- google doesn't do that; keepalive is just to the frontend, which is just a proxy

 - jgit implementation in progress
   - start some portion of real traffic using it
   - turned on for internal traffic in the client
   - local operations use the new protocol

- concerns from the server folks?
   - (stolee) making it stateless is good
   - (stolee) microsoft will start working on it as soon as it's final
   - (jon) github has not started implementation, will once landed

 - (peff) Time to deprecate the git anonymous protocol?
   - Biggest pain to sneak information into
   - Shawn/Johannes added in additional parameters after a null byte
   - Bug; if there's anything other than host, then die
   - But it doesn't check anything after _two_ null bytes.
   - "Two null bytes, for protocol V2"
   - Only in use by github and individual users
   - Would not be too sad if daemon went away
   - Git for Windows has interest in daemon
   - Still interested in simple HTTP wrapper?
   - HTTP deployment could be made eaiser
   - Useful for unauthenticated internal push
   - Perhaps make the daemon use HTTPS?  Because it needs to be _simple_
   - Currently run out of inittab

 - Series as currently out
   - Only used for local operations
   - Not confident on remote CURL
   - Once jgit implementation is done, should be more confident
   - e.g. authentication may be messed up
   - only file:// is currently in production
   - test scripts to exercise HTTP, so only thing unknown is auth
   - May need interop tests? there is one, but not part as standard tests
   - Dscho can set up something in VSTS infra to allow these two versions to be tested
   - Tests should specify their versions; might be as simple as `cd ...; make` and maybe they should be in Travis

Serialized commit graph (stolee)
 - current patch includes a way to write a file which is commit history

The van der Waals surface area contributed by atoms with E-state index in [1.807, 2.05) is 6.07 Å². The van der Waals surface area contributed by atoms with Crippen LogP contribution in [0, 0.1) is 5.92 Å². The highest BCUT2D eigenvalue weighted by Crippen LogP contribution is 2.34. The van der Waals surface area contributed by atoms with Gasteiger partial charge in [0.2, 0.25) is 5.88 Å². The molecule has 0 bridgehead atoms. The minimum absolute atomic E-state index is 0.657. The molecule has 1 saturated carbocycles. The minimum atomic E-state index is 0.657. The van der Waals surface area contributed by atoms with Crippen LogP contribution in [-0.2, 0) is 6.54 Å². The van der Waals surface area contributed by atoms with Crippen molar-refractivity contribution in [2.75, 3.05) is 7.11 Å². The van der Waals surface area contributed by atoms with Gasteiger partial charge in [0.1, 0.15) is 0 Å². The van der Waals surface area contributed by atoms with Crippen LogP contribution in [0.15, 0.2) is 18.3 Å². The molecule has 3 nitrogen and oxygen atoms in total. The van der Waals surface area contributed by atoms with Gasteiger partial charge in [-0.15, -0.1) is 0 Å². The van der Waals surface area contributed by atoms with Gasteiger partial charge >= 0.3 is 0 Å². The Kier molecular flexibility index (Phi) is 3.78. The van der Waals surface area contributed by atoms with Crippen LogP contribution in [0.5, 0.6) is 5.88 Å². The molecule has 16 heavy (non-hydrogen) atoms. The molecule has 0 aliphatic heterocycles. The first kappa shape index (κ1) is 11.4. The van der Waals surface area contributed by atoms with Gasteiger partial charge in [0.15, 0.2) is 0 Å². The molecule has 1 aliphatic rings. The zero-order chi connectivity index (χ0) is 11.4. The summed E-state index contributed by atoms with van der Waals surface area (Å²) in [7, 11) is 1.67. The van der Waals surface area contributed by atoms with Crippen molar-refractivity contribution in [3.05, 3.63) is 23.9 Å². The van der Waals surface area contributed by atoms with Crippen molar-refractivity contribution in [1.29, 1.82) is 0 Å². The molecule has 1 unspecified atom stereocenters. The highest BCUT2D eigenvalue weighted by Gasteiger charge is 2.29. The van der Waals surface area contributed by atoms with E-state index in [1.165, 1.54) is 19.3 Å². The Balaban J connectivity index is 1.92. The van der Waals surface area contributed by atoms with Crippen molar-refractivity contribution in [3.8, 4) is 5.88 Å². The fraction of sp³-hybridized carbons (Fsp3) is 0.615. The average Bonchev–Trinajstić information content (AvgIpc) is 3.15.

- replaces object database lookups by separate file
 - stores object id, commit date, parent information
 - parent information includes reference id
 - `git log --graph` is 10% of the time it used to be
 - putting generation numbers in speeds things up further
 - queued up for the next series
 - generation is an integer, guarantees that everything that it can reach is lower
 - root is id 1, every child is max(parents)+1
 - can give nice guarantees if one knows there are no merges in a commit range

 - partial clones?
   - all commits are there
 - shallow clones
   - won't work
   - can define generation numbers based on current information
   - if deepened, would need to toss
   - server might be able to give this information
   - or maybe the commit graph
   - and the partial clone protocol could then be used to look up e.g. author information
 - VSTS can do sub-second graph requests
 - one caveat: topo order in revision walk
   - because computes in-degrees, /then/ topo sort; merging those two to be incremental is hard
 - (peff) custom contains traversals, can be changed to use generation numbers (+ reachability bitmaps?)
 - commit graph is easier to maintain than reachability bitmap
 - bitbucket has similar code that predates reachability bitmaps; generate reachability DAG in a text file; diminishing returns to improve further
 - generation numbers are useful for computing merge bases
 - status does a merge-case calculation (e.g. --no-ahead-behind)
 - derived data, can be extended further
 - VSTS adds bloom filters to know which paths have changed on the commit